If you know any UK secondary school student who is considering doing economics at University, please refer them to this blog post.
This Thursday, you’ll find out your A‑Level results. Whatever they are, if you are considering doing an economics degree, then I want you to consider doing it at Kingston University.
At first glance, that’s something you wouldn’t do if you had a choice, because Kingston rates well down the list in the Guardian League Table. Why choose Kingston—which is at the bottom of the Guardian’s list—if, for example, your A‑level results would get you into Oxford, which is at the top?
A clue as to why can be found in The Guardian itself—not in the League Table, but in a recent column by The Guardian’s senior economics commentator Aditya Chakrabortty, entitled “University economics teaching isn’t an education: it’s a £9,000 lobotomy”.
Aditya’s complaint was about how University economics courses had responded to the greatest economic event of our lifetimes: the economic crisis that began in 2007. At the time, economists were criticized by everyone up to and including The Queen, who famously asked ““If these things were so large, how come everyone missed them?”
As a new student of economics, you might think that after the crisis, most Universities would have substantially revised their economics courses to make them more relevant to actual economic events. But in general that hasn’t happened: according to Aditya, at some Universities, less attention is being paid to economic crises now than before the crisis happened:
The most significant economics event of our lifetime isn’t being taught in any depth at one of the largest economics faculties in the country.
This failure of academic economics to “fess up” has led to University students around the world lobbying for the reform of economics. Organisations like the “Post Crash Economics Society” and the “International Student Initiative For Pluralism in Economics” have been formed, calling for economics departments to teach a range of approaches to economics—not just so-called “mainstream economics”—and to seriously consider the crisis rather than ignoring it.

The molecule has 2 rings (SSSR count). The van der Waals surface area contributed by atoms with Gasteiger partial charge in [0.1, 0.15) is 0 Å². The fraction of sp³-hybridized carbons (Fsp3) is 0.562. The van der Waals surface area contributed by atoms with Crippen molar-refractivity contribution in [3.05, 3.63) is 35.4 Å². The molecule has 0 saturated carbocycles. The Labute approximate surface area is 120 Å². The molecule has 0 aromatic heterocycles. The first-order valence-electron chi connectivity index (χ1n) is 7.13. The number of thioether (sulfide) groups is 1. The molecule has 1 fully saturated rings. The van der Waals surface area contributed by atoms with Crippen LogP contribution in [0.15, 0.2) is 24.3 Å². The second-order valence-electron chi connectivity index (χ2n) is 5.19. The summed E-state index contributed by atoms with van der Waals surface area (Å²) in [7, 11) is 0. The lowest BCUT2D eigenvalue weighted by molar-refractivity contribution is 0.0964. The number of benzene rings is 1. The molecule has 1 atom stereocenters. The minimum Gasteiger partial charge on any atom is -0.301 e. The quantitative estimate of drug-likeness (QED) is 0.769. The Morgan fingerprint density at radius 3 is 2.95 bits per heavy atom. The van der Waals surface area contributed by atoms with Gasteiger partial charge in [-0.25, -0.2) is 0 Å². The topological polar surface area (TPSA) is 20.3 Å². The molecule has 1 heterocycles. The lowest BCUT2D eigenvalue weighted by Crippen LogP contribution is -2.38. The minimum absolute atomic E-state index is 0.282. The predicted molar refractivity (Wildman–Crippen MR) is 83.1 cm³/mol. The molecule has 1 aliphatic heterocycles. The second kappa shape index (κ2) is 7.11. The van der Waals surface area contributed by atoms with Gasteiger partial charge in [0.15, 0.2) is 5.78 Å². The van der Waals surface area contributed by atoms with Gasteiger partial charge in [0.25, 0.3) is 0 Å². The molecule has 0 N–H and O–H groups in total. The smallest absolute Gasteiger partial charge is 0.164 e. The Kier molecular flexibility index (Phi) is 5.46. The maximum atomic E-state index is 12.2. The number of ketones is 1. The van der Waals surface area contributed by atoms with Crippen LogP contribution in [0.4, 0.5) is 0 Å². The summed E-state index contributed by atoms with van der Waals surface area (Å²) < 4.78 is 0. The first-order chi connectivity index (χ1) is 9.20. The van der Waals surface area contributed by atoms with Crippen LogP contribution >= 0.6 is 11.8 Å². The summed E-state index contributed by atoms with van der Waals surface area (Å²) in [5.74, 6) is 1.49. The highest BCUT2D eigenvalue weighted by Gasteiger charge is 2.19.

At Kingston, we already do both. We pride ourselves on teaching a range of approaches to economics, and we have specific modules—such as “Capitalism” and “Contemporary Issues in Economics” in which the crisis and theories about what caused it will be discussed in detail.
As the new Head of the School of Economics, Politics and History at Kingston University, and one of the few economists who did warn of the crisis before it happened, I can also guarantee that Kingston will get stronger on both these fronts over the next few years.
That’s not to say that Kingston is perfect: nothing is. But we start where it counts with a realistic, open-minded approach to economics that you won’t necessarily get from other Universities. So on Thursday, when you know your results, contact us at Kingston and check about doing your economics degree with us. Call the Kingston Clearance Line number 0844 842 9599 and speak to a member of our academic staff about doing economics at Kingston.